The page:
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An artist by the name of Marc Horowitz is taking credit on Twitter for the Dumb Starbucks parody pop-up shop, which became a major trending topic over the weekend and seen lines up of up to two hours of people waiting for free coffee served in cups that faithfully re-create the Starbucks logo with the word Dumb added. Much speculation has centered on who is behind the project, from an artist like Banksy to pranks by comedians such as Jimmy Kimmel and Nathan Fielder.
Comedy Central personality Fielder since held a press conference at the parody store revealing that he was responsible.
Earlier in the day, Horowitz (@marchorowitz) posted the following tweets:
“Would love to do interviews about #dumbstarbucks — just waiting for @TODAYshow or @jimmykimmel” as well as “my project is causing quite a stir – lol.”
He also posted a link to a page where a cursor types out “How to Build a Starbucks” on Google which then opens up a page with the search results.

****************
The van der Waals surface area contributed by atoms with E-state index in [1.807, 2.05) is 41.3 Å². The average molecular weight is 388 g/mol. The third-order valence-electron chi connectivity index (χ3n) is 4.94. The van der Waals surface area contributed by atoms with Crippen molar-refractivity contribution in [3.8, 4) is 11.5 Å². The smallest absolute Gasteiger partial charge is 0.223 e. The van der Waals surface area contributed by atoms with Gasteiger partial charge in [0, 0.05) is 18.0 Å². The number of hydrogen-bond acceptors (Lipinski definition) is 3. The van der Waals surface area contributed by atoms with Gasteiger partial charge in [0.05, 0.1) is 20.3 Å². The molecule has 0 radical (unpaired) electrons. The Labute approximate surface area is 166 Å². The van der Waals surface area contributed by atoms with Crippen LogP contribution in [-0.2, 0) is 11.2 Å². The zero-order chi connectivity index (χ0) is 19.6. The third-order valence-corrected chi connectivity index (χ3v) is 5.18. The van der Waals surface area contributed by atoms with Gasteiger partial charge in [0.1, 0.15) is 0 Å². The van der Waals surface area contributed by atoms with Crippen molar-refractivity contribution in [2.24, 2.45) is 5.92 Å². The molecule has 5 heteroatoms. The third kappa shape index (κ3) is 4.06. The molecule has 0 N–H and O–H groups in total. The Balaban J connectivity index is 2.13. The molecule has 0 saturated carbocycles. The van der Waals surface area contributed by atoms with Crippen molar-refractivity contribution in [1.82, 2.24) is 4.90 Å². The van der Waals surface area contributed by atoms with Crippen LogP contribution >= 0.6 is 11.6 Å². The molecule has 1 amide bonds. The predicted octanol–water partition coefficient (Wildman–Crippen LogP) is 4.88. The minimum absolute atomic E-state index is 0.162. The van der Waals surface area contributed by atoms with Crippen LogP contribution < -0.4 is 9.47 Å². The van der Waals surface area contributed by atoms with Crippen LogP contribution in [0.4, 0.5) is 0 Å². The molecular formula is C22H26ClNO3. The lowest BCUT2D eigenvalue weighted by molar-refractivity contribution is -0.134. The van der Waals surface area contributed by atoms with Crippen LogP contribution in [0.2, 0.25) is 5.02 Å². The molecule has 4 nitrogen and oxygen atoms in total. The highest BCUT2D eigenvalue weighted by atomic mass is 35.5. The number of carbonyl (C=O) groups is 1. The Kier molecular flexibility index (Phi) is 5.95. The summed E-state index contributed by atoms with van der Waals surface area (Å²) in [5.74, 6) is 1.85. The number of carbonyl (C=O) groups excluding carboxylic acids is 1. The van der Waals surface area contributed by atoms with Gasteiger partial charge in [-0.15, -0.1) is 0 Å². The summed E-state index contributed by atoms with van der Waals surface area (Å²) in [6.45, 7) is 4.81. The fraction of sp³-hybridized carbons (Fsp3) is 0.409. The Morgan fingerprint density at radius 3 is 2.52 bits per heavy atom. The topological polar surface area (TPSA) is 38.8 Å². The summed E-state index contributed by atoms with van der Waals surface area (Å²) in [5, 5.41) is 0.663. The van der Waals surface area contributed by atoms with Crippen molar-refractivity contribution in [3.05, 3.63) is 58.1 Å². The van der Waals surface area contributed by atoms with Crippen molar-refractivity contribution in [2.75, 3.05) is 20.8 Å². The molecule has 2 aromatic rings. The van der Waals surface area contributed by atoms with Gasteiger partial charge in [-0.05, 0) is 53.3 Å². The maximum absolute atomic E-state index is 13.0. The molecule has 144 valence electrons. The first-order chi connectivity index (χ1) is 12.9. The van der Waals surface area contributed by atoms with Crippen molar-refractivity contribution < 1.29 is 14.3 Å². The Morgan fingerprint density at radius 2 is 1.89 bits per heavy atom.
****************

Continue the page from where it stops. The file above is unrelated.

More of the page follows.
Meanwhile, the @DumbStarbucks twitter feed this afternoon posted that the owner would make an announcement at 4 p.m. Monday at the pop-up shop.
Horowitz could not be reached for comment, but an art world source says Horowitz is only involved in the project and that others are also part of the coffee shop in Los Feliz. He’s said to be part of a loose group of L.A. artists that includes Petra Cortright, who posted Horowitz’s tweet on her Facebook page.
This morning Starbucks announced that it is evaluating how to respond to Dumb Starbucks.
Horowitz is an L.A.-based conceptual artist whose projects have included The Advice of Strangers in which, according to Artslant magazine, was a “month-long performative social experiment” in which he asked an online audience to be a “collective life coach; together they will create a wildly inventive web-based narrative artwork.” The project included 87 polls that included such questions as “What should I wear to the airport on Monday’s journey to Miami?” and “How should I spend my Thanksgiving with my mom?”
In 2005, he gained national attention when he was working as a photo assistant on a Crate & Barrel catalog shoot and slyly wrote his cell phone number on a dry-erase board that was shown in the magazine that said “dinner w/ marc 510-872-7326.” He received thousands of phone calls.
One other clue: The Seattle Times has reported that, at the time of the Crate & Barrel move, he “regularly hands out free coffee to passers-by in a San Francisco park.”
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Tracee Ellis Ross